Yvette Huddleston: Hull’s fantastic year as City of Culture

PRAISE: Hull's City of Culture created community cohesion on a local, national and global level.
PRAISE: Hull's City of Culture created community cohesion on a local, national and global level.
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The fact that it kicked off with the inauguration of President Trump in January was not a good omen.

No, it was always clear that 2017 was not going to be a vintage year. And so it proved – from the ongoing political ineptitude regarding Brexit, to the horrors of the sexual harassment scandal it is a year we would probably all like to put behind us.

However, there was one tremendous good news story that raised itself head and shoulders above everything – and worked as a fantastically bright and heart-warming antidote to all the darkness. I’m talking about Hull’s barnstorming tenure as UK City of Culture.

It’s difficult to know where to begin with the praise – for the programmers, the army of volunteers, the supportive local citizens and the legion of home-grown and international artists who contributed to what turned out to be a hugely impressive and diverse twelve months of top quality arts and cultural events.

Suffice to say it was a success in myriad ways. And the excellent news as we go forward in to 2018 is that Hull aims to build on that success. The organisation set up to deliver the City of Culture project, Culture Company, intends to continue commissioning world-class arts programming and cementing the city’s reputation as a centre for culture and creativity.

Statistics were released last week in relation to Hull 2017’s successes and there were a couple which jumped out at me as most inspiring and uplifting. One was that at least nine in 10 Hull residents experienced the hundreds of new commissions and artworks created. The other was that the 85 events in the Back to Ours festival which brought circus, comedy, theatre, music and film to schools, shopping areas, community centres and other non-traditional arts venues, were seen by more than 8,000 people, a proportion of whom may not regularly engage with the arts. And while there have been obvious economic benefits too, that kind of meaningful contact is priceless.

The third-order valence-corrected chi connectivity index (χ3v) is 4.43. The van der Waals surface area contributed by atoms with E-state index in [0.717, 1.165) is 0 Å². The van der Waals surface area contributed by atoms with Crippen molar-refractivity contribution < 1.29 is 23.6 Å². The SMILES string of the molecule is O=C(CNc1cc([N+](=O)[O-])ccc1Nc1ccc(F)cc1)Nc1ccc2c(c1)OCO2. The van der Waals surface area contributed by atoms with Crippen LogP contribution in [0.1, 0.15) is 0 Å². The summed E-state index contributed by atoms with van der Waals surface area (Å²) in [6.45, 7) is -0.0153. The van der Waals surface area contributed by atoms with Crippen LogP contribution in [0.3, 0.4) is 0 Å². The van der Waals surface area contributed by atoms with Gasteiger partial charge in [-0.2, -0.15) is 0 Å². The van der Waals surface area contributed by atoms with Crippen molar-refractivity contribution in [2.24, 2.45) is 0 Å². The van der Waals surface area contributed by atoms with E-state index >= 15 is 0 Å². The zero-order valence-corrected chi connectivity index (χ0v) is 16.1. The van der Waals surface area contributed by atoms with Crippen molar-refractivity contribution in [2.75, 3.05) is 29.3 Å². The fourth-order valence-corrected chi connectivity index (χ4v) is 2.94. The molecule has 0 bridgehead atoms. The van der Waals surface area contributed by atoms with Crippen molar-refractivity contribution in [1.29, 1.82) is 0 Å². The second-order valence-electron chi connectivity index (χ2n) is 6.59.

In a year sadly too often characterised by intolerance and prejudice of all kinds, what Hull City of Culture – and other similar events all over the region, country, in Europe and the wider world – proved time and again is that the arts bring people together. Culture has the unique power to create community cohesion on a local, national and global level. And there is clearly an appetite for it. As Martin Green, director at Hull 2017, says: “the people, places and spaces are ready for more and that’s what they’re going to get.” That gives us all a much-needed glimmer of hope for the future. Happy new year everyone.